appear after a while. Permitting
ih tvilnf in Awoll nn th mieer fien-
satlons felt In the vicinity of opera-
lion scars aoes narm.
Increase Baby's Diet.
Mrs. R. H. H. writes; "Please tell
me the proper food for a baby 8 or
9 months old. We feed her on the
bottle, malted milk and condensed
milk. She weighs only ,15 pounds.
priced piano. Mrue,
also not one
dollar of his nigh
er price is spent
Smous artists ror
their use ofihe
in concert or recital.
us cannot 06
ower great piano
Our Prices on
Whereas, necessities have in
creased in cost from 50 to
200 per cent, our Pianos and
Players, have advanced but a
fraction of this percentage
in price or terms.
The $5 per day laboring
man can more easify sup
ply his family today with
our low priced instruments
than he could when earning
one-half this sum.
Just call and see what $365
will buy on $15 monthly
1513 Douglas Street
THE ART AND MUSIC STORE
Senator Hitchcock's Reservations,
Shenandoah, la., Oct. 11. To the
Editor of The Bee: ( Did Senator
Hitchcock offer any reservations to
the League of Nations covenant, to
be acted on lrt thu senate?
, ISAAC VAIL.
Answer: Senator Hitchcock and
his democratlo associates did offer
several reservations In the senate in
the shape of substitutes for the ones
reported from the committee on for
eign relations, commonly referred to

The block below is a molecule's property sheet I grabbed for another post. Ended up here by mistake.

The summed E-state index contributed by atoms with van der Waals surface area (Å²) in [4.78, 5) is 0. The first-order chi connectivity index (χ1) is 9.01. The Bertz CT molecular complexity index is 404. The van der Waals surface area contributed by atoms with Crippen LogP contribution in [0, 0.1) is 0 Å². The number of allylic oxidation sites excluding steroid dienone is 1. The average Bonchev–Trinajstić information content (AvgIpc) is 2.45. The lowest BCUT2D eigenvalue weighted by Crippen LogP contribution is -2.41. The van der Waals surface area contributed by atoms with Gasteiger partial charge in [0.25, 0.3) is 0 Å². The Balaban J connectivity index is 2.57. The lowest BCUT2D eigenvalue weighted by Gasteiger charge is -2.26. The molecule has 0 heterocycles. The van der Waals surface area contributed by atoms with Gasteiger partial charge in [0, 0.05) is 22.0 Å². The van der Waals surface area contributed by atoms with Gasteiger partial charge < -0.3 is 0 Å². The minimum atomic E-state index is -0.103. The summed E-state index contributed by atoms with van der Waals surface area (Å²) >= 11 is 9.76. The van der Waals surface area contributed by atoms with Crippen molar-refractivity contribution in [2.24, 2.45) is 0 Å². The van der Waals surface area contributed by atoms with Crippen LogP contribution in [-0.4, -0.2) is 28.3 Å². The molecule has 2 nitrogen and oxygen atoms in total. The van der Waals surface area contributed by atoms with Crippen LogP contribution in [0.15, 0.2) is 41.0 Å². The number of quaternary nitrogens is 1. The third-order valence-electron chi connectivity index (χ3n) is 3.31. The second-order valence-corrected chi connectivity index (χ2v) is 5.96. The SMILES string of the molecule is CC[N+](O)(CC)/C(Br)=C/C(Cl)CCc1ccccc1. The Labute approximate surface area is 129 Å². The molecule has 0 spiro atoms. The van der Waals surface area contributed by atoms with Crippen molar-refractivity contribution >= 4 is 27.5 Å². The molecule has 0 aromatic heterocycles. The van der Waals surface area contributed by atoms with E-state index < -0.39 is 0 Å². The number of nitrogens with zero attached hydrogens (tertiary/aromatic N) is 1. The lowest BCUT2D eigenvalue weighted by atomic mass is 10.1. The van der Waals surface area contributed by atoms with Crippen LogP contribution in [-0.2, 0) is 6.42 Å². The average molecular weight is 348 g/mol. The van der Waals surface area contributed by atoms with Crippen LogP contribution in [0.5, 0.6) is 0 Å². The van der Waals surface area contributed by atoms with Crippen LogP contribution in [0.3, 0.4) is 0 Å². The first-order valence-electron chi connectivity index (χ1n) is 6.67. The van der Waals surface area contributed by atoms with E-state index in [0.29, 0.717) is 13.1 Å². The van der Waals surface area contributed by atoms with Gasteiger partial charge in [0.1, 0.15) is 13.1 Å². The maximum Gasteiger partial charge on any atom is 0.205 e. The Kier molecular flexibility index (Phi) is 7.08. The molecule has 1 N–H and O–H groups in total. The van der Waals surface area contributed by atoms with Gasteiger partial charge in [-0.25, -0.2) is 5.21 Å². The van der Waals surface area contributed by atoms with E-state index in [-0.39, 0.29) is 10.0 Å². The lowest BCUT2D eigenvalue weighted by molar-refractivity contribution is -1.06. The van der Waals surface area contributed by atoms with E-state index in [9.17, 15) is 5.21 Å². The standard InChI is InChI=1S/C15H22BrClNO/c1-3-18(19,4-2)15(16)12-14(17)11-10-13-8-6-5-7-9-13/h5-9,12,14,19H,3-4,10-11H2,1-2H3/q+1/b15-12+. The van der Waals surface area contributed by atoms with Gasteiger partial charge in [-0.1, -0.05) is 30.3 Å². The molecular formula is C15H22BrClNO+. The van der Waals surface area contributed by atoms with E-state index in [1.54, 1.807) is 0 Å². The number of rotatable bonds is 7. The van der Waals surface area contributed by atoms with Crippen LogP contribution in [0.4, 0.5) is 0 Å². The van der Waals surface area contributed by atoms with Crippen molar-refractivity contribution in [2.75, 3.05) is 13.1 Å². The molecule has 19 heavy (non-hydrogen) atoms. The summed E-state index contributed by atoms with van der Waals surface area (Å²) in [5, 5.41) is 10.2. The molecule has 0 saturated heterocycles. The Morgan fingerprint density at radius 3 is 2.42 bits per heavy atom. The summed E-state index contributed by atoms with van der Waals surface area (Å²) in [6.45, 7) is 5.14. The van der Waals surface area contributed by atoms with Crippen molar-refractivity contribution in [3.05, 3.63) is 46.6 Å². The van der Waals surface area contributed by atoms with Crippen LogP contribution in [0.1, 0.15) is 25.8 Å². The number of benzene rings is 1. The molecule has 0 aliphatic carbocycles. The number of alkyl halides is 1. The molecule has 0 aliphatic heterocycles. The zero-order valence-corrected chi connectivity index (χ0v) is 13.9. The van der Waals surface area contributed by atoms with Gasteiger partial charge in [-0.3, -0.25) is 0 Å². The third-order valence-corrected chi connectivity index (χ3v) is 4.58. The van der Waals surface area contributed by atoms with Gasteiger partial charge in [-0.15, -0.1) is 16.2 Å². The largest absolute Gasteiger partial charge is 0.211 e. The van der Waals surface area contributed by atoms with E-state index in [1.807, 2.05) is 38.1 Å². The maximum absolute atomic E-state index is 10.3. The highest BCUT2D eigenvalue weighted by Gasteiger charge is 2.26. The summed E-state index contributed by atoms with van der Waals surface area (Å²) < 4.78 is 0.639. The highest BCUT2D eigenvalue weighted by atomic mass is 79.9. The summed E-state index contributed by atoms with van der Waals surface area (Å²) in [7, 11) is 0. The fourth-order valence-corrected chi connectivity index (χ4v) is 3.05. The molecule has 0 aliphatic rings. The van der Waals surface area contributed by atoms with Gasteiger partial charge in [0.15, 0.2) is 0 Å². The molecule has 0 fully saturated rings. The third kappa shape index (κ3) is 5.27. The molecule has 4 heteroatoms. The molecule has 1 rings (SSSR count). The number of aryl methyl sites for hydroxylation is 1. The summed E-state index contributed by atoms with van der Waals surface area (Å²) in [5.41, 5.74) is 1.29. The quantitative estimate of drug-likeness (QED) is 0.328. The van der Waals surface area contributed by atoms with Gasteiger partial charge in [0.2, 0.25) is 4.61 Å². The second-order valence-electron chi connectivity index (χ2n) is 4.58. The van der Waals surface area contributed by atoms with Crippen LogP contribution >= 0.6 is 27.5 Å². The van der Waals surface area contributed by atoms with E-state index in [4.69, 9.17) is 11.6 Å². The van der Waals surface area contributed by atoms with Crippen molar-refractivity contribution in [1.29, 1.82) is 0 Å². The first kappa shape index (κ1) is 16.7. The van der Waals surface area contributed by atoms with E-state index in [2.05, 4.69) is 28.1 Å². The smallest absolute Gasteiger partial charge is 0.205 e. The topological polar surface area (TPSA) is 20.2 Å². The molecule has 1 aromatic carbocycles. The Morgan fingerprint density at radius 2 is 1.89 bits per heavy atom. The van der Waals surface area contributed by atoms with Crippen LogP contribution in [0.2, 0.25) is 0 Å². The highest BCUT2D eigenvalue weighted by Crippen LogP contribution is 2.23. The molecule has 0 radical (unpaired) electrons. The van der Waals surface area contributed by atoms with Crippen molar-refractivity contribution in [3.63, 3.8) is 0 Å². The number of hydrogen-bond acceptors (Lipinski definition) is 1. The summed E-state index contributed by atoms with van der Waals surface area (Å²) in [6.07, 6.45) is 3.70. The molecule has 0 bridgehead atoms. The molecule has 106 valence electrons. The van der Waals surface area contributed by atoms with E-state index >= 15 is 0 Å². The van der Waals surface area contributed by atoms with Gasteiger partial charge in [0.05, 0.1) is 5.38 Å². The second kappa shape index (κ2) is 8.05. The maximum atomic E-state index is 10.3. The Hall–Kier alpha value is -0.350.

as the Lodge reservations. These
had first been offered in the com
mittee, and Uiere voted down. They
were voted 'down by the senate,
which adopted the Lodge reserva
tions. The so-called Hitchcock res
ervations are' understood to have had
the approval of President Wilson,
but were rejected by tha senate as
not expressive of the views of a ma
jority of that body. v
' To T. M. W.
Will you please advise the editor of
The Bee of your identity ? Not
knowing who yc-u are, we are hold
ing your letter In which you question
the Intelligence, the Integrity and the
veracity of The Bee.
Approves Thn Bee's Stand.
Oxford. Neb., Oct. 11. To the Ed
itor of The Bee: Wa have long been
subscribers tor The Bee, and i want
to take this occasion to compliment
you on the editorial which appears
In this morning's Bee, page 4. This
suits my taste and I think that more
of these -articles should appear for
the purpose of advising Just what we
are going Into in the proposed Wil
J. H. SHERWOOD, JR.
They say she Is undernourished and
that babies of that age can eat solid
food such as mashed potato, carrots,
etc. Also should she not be fed
orange Juice and tomato Juice?"
- Since she Is getting condensed
milk and malted milk and since she
digests It well, keep it up. but give
her other food in addition. She
should have commenced taking fruit
Juices, Including strained tomato
Juice, months ago. At her age she
may have gruel, toasted bread with